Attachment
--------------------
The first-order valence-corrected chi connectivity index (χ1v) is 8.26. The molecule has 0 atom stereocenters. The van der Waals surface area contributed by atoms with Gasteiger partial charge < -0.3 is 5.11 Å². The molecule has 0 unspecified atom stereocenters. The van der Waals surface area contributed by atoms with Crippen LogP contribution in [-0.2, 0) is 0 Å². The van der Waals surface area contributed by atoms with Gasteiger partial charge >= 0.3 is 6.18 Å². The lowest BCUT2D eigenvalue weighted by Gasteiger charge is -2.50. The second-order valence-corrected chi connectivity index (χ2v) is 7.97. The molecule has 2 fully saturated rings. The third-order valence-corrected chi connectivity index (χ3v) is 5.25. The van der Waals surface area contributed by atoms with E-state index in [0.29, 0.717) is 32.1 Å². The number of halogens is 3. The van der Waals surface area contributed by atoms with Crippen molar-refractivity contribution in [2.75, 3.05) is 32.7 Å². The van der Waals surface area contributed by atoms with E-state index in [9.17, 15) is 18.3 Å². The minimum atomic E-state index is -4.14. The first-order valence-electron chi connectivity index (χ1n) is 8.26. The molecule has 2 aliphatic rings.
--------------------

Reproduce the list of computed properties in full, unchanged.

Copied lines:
The first-order valence-corrected chi connectivity index (χ1v) is 8.26. The molecule has 0 atom stereocenters. The van der Waals surface area contributed by atoms with Gasteiger partial charge < -0.3 is 5.11 Å². The molecule has 0 unspecified atom stereocenters. The van der Waals surface area contributed by atoms with Crippen LogP contribution in [-0.2, 0) is 0 Å². The van der Waals surface area contributed by atoms with Gasteiger partial charge >= 0.3 is 6.18 Å². The lowest BCUT2D eigenvalue weighted by Gasteiger charge is -2.50. The second-order valence-corrected chi connectivity index (χ2v) is 7.97. The molecule has 2 fully saturated rings. The third-order valence-corrected chi connectivity index (χ3v) is 5.25. The van der Waals surface area contributed by atoms with E-state index in [0.29, 0.717) is 32.1 Å². The number of halogens is 3. The van der Waals surface area contributed by atoms with Crippen molar-refractivity contribution in [2.75, 3.05) is 32.7 Å². The van der Waals surface area contributed by atoms with E-state index in [9.17, 15) is 18.3 Å². The minimum atomic E-state index is -4.14. The first-order valence-electron chi connectivity index (χ1n) is 8.26. The molecule has 2 aliphatic rings.